D'var Torah by Rabbi Jay Spero



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This week’s portion starts off with this command: “Now you shall command the Children of Israel that they shall take for you pure pressed olive oil for illumination, to kindle the lamp continually” (Ex. Ch.27 V.20).

There are two things which need to be understood here. Generally, why does Judaism place such an emphasis on ritual? Why are there measurements and all other sorts of specifications for every mitsva in the Torah? Why, for example, in this case, must the olive oil come only from the first pressing?

And why isn’t it enough to light the Menorah, be it with candles or any type of oil? Specifically, what is so special about olive oil?

We must first understand the critical role symbolism plays in Judaism (which is defined by the keeping of the Torah).

Rabbi Shamshon Raphael Hirsch (19th century German Rabbi) explains that symbolism is used all the time. For example, when hearing sad news, a person will display grief. His grief is not him, rather it is a symbol for how he feels. When a person greets a long lost friend and cries tears of joy, these tears symbolize how he feels at that particular moment. Even the words we use symbolize what we feel. When we want to share a story with a friend, the words are only a means in which to articulate the story.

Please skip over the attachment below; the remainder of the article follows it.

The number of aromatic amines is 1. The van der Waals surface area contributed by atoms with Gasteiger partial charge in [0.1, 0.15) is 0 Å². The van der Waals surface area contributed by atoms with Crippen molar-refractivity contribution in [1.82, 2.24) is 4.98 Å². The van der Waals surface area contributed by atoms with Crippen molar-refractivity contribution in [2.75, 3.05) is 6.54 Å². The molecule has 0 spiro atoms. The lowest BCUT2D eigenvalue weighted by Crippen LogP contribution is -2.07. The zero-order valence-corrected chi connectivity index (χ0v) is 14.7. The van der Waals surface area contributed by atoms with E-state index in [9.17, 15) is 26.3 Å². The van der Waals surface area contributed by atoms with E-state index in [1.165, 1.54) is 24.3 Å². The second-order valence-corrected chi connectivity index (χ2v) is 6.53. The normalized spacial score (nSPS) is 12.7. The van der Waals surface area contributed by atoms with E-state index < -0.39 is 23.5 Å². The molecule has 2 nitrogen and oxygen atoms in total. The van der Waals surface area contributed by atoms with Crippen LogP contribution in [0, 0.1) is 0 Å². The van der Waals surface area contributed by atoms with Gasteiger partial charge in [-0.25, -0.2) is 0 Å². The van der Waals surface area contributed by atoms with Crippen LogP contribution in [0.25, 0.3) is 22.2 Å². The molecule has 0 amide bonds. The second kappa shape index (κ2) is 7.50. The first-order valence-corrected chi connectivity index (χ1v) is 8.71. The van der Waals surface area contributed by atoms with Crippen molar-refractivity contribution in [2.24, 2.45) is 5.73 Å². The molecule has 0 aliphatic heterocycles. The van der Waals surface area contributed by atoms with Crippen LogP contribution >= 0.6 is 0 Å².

The next level of symbolism is using physical acts as symbols. For example when a person is overjoyed to see his friend, he gives him a hug. The level following this is using external physical objects as symbols which impart knowledge. For example, each state has its own symbol which is meant to conjure up images that define the state (New York uses the Statue of liberty which symbolizes freedom). 

So in essence, symbolism is necessary because human nature works in such a way that our words and actions are used to express or symbolize our feelings. And symbolism in Judaism uses our human nature in the exact same way: it takes an idea which is already known to us, and either through visual (such as the way in which the Tabernacle was built) or physical (lighting Shabbos candles) expression reinforces this idea.

What was unique about olive oil? The Midrash Rabbah (written during the same time as the Talmud; 200 in the common era) states there are many similarities between olive oil and the Jewish people: olive oil only comes after the olive is pressed. So too the Jewish people have only reached their potential (to be a light unto the nations) through exile (in which we suffered or were “pressed”). Most liquids blend into one another losing their identity; olive oil always remains by itself, much like the Jewish people have never “blended” into the other nations. Olive oil always rises to the top. So too if the Jewish people follow the will of G-d, they will rise to the (spiritual) top.

We must use this method to understand all commandments. Each commandment has its own unique symbolism.

We must open our eyes and our hearts to take notice of the symbolism that is all around us and use it to become better people.

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